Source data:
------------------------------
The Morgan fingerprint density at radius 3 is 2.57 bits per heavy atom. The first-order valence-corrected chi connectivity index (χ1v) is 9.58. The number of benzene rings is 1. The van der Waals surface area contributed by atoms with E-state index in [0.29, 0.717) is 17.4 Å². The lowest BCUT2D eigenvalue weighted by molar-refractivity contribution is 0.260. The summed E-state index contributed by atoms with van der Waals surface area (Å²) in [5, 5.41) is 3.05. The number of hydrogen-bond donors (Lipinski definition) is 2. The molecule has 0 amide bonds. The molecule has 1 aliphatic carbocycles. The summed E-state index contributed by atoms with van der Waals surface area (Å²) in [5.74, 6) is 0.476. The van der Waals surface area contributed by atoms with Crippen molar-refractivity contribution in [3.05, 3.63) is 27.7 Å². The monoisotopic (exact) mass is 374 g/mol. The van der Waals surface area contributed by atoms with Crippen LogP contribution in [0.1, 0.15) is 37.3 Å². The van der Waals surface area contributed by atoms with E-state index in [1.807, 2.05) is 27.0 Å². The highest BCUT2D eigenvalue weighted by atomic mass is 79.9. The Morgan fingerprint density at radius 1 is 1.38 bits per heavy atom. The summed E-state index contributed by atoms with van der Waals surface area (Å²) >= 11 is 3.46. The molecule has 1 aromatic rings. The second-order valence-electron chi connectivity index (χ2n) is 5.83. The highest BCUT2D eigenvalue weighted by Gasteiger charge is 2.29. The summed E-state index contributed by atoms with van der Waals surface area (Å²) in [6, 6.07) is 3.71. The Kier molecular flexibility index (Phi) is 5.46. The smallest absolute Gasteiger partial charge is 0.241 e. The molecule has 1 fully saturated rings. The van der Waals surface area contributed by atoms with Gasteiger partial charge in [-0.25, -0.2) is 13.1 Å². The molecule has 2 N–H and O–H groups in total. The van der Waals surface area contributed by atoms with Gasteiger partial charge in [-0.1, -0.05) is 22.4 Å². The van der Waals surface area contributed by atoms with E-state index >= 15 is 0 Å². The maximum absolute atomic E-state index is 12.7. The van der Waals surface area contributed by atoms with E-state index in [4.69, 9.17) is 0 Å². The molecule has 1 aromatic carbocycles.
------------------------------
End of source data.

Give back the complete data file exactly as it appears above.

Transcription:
The Morgan fingerprint density at radius 3 is 2.57 bits per heavy atom. The first-order valence-corrected chi connectivity index (χ1v) is 9.58. The number of benzene rings is 1. The van der Waals surface area contributed by atoms with E-state index in [0.29, 0.717) is 17.4 Å². The lowest BCUT2D eigenvalue weighted by molar-refractivity contribution is 0.260. The summed E-state index contributed by atoms with van der Waals surface area (Å²) in [5, 5.41) is 3.05. The number of hydrogen-bond donors (Lipinski definition) is 2. The molecule has 0 amide bonds. The molecule has 1 aliphatic carbocycles. The summed E-state index contributed by atoms with van der Waals surface area (Å²) in [5.74, 6) is 0.476. The van der Waals surface area contributed by atoms with Crippen molar-refractivity contribution in [3.05, 3.63) is 27.7 Å². The monoisotopic (exact) mass is 374 g/mol. The van der Waals surface area contributed by atoms with Crippen LogP contribution in [0.1, 0.15) is 37.3 Å². The van der Waals surface area contributed by atoms with E-state index in [1.807, 2.05) is 27.0 Å². The highest BCUT2D eigenvalue weighted by atomic mass is 79.9. The Morgan fingerprint density at radius 1 is 1.38 bits per heavy atom. The summed E-state index contributed by atoms with van der Waals surface area (Å²) >= 11 is 3.46. The molecule has 1 aromatic rings. The second-order valence-electron chi connectivity index (χ2n) is 5.83. The highest BCUT2D eigenvalue weighted by Gasteiger charge is 2.29. The summed E-state index contributed by atoms with van der Waals surface area (Å²) in [6, 6.07) is 3.71. The Kier molecular flexibility index (Phi) is 5.46. The smallest absolute Gasteiger partial charge is 0.241 e. The molecule has 1 fully saturated rings. The van der Waals surface area contributed by atoms with Gasteiger partial charge in [-0.25, -0.2) is 13.1 Å². The molecule has 2 N–H and O–H groups in total. The van der Waals surface area contributed by atoms with Gasteiger partial charge in [-0.1, -0.05) is 22.4 Å². The van der Waals surface area contributed by atoms with E-state index >= 15 is 0 Å². The maximum absolute atomic E-state index is 12.7. The van der Waals surface area contributed by atoms with E-state index in [4.69, 9.17) is 0 Å². The molecule has 1 aromatic carbocycles.